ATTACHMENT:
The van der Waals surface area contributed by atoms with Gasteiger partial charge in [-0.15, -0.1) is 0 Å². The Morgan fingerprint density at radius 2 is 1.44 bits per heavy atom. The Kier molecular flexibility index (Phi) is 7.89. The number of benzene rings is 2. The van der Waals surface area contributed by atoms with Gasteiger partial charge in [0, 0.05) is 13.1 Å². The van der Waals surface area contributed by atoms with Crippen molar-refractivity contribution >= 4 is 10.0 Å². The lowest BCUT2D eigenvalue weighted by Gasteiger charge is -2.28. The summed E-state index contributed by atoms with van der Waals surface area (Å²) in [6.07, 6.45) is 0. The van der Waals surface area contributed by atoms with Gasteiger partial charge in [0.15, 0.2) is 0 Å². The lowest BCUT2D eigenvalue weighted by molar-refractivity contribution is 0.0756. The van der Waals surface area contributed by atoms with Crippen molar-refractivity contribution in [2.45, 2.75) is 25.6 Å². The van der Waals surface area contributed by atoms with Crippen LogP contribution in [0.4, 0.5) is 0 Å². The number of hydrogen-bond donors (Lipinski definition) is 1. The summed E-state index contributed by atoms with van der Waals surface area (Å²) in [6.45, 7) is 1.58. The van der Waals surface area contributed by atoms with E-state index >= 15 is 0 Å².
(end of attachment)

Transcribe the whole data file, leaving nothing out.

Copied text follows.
The van der Waals surface area contributed by atoms with Gasteiger partial charge in [-0.15, -0.1) is 0 Å². The Morgan fingerprint density at radius 2 is 1.44 bits per heavy atom. The Kier molecular flexibility index (Phi) is 7.89. The number of benzene rings is 2. The van der Waals surface area contributed by atoms with Gasteiger partial charge in [0, 0.05) is 13.1 Å². The van der Waals surface area contributed by atoms with Crippen molar-refractivity contribution >= 4 is 10.0 Å². The lowest BCUT2D eigenvalue weighted by Gasteiger charge is -2.28. The summed E-state index contributed by atoms with van der Waals surface area (Å²) in [6.07, 6.45) is 0. The van der Waals surface area contributed by atoms with Gasteiger partial charge in [0.15, 0.2) is 0 Å². The lowest BCUT2D eigenvalue weighted by molar-refractivity contribution is 0.0756. The van der Waals surface area contributed by atoms with Crippen molar-refractivity contribution in [2.45, 2.75) is 25.6 Å². The van der Waals surface area contributed by atoms with Crippen LogP contribution in [0.4, 0.5) is 0 Å². The number of hydrogen-bond donors (Lipinski definition) is 1. The summed E-state index contributed by atoms with van der Waals surface area (Å²) in [6.45, 7) is 1.58. The van der Waals surface area contributed by atoms with E-state index >= 15 is 0 Å².